Here's another iPhone image I like:

Quarai Ruins, Salinas National Monument, New Mexico

Here I purposefully exposed for the clouds to retain some detail (since digital sensors can so easily over-expose the highlights), then pulled up the shadows and adjusted the tones afterward.

Typecast via Royal Mercury.

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Wednesday, July 15, 2020


Zink Mini-Typecast
When viewed at full resolution the text is easily readable


Here's a closeup of the Zink print:

Zink Mini-Typecast

Note my chicken-scratch fountain pen scrawl to the right, for scale comparison.

While the Zink prints are fun, they're not gallery-quality. The paper uses a thermal technology, embedded in the coating, that responds to various heat levels with a spectrum of colors. Naturally I was interested to see what would happen with monochrome images. If near gray, like with a traditional black-&-white image, it appears to have difficulty rendering the image without bands of colored streaks; I suppose gray isn't one of those colors the paper responds with easily. Take the following set of prints, also stuck in my notebook:

Zink Monochrome Prints

The top image was captured on my Lumix G5 in Dynamic Monochrome mode (no color tint), then transferred to the iPhone and the "Casablanca" preset filter applied within the Zink software. Not too bad, actually. Yes, the image is contrast-rich, as is the nature of the Lumix Dynamic Monochrome mode. But I like it.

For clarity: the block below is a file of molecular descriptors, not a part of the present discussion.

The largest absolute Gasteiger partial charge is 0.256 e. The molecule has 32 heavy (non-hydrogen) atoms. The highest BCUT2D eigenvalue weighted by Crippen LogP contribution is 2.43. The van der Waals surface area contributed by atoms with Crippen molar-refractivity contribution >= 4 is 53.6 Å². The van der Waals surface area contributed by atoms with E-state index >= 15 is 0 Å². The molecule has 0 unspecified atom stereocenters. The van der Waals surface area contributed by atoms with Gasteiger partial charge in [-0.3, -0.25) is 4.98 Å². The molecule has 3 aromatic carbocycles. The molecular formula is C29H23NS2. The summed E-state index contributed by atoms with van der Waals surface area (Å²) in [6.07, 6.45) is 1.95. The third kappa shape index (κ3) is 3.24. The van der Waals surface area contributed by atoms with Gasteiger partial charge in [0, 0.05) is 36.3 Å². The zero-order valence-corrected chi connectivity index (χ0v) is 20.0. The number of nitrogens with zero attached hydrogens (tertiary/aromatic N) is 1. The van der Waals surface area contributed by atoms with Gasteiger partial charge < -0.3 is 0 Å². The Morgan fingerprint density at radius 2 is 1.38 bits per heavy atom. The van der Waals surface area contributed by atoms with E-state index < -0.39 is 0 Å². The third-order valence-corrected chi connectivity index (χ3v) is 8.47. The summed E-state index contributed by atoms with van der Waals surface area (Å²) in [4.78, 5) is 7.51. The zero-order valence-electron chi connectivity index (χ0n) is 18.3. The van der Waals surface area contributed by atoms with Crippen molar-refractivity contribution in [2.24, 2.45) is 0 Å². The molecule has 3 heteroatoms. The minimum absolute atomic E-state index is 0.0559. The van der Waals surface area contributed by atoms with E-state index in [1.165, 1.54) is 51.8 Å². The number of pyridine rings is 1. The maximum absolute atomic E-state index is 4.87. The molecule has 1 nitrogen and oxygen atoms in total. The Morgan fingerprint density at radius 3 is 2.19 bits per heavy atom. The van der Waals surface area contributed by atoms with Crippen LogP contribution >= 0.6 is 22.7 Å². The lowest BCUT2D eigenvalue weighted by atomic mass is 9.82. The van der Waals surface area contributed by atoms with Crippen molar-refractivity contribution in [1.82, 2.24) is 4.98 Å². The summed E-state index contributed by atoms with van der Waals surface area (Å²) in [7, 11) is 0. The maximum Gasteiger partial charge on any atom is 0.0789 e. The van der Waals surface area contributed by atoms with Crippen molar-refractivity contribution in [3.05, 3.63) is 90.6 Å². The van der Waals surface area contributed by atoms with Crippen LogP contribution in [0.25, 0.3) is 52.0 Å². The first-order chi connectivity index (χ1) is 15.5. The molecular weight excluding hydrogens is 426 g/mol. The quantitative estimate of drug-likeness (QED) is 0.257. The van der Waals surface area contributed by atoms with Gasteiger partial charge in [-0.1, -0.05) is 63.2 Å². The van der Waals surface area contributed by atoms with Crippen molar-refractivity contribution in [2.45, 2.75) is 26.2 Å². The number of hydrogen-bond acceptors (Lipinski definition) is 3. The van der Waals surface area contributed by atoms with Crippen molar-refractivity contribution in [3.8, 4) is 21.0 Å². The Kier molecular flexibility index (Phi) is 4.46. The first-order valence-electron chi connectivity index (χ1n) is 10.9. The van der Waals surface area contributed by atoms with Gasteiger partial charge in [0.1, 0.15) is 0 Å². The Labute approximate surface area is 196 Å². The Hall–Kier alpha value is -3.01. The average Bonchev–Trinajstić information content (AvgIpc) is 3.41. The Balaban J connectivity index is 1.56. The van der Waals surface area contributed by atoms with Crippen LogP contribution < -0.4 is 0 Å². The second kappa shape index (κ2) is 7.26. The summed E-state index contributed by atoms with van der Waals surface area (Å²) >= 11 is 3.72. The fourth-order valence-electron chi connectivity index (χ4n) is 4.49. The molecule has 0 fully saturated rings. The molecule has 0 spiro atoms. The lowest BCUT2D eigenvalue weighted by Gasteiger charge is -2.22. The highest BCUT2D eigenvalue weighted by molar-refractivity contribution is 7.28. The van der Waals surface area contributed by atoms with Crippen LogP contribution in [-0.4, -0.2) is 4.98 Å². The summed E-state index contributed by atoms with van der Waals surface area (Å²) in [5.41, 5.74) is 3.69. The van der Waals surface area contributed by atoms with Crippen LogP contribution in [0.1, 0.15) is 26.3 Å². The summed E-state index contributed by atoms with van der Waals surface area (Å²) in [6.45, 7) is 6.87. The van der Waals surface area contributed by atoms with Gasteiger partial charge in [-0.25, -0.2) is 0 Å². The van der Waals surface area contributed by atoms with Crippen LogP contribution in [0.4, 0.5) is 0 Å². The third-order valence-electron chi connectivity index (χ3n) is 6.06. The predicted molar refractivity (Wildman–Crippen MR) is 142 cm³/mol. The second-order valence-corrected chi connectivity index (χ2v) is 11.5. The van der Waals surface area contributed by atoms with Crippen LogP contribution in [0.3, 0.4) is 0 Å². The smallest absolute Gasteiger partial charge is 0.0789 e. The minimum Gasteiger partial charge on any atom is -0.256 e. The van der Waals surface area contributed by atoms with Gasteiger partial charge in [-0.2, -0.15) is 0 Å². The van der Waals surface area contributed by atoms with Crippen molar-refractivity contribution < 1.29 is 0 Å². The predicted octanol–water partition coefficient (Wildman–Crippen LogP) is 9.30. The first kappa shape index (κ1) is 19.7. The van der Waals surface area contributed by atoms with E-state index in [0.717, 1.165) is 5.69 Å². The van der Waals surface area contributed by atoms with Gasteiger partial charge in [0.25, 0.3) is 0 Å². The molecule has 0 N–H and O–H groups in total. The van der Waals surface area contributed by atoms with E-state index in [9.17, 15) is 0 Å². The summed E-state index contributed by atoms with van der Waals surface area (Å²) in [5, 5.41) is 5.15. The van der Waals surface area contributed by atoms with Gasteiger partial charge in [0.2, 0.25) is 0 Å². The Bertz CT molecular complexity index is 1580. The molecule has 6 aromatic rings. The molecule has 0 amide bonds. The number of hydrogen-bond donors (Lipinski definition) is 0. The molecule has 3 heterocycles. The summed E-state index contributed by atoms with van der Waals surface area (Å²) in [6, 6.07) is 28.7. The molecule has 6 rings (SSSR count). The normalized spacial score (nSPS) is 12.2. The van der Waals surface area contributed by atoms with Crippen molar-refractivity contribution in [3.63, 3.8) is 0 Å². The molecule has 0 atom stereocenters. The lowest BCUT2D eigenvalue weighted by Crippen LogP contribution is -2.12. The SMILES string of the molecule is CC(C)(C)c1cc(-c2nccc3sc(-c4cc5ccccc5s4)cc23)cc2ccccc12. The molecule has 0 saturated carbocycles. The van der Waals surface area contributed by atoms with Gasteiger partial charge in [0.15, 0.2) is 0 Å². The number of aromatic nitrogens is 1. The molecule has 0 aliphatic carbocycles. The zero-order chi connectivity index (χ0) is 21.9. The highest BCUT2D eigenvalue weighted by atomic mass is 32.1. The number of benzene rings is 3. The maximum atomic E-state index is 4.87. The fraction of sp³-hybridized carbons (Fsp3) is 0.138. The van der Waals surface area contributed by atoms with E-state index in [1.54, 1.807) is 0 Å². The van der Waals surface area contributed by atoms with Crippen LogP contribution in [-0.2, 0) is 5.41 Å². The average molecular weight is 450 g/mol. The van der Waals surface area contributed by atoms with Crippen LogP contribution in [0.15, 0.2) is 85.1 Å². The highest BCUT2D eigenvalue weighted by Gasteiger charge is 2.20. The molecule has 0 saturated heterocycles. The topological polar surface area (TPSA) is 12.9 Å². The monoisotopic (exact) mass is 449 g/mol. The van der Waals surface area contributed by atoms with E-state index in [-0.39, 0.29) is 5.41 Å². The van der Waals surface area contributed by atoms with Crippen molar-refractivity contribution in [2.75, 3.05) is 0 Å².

Now consider the bottom image. Again captured in Dynamic Monochrome on the G5, I edited the photo on the iPhone's Photos app with a bit of "warmth" prior to printing via the Zink app. The paper responded to the gray sky with a rainbow of colors. It's not what I expected, but rather interesting. I wouldn't call it "bad," unless you don't want those colors smeared across the face of a portrait subject. As it is, this could just be some apocalyptic storm blowing in on a sci-fi like landscape.

You can see similar color streaking in the rendering of the typecast sheet. The original paper was the light yellow/green engineering paper, but the color tones are so subdued that, again, the Zink print responds with a seemingly random splash of tones. I think where this paper works better is with brightly colored scenes of various tones, your typical point-&-shoot subject.

I'd be interested to hearing if you have any novel ideas for these mini-typing prints. Stay well.

My video about crafting with Zink prints:

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Wednesday, July 01, 2020

Typewriter Picnic

James, Ash & Kevin
James, Ash & Kevin

Typewriter Picnic
Typecast via Voss 50

James Copeland
James Copeland writing his script for Asbestos Falls

Kevin TypingKevin typing his journal

The ribbon cover is fitted and functional, and the carriage return lever doesn't hit it, though the clearance is close. I also had to router out a bit of wood from underneath, in order for some of the middle type slugs to not hit the frame as they return to their rest position.


I designed the shape of the opening on a whim, then drafted it onto thin cardboard as a template, before transferring to the 1/8" thick craft wood panel.


It'll take plenty of sanding, primer, more sanding, more primer, before the final coats of semi-gloss black. While there are other ways to fashion a makeshift ribbon cover, this method I enjoy.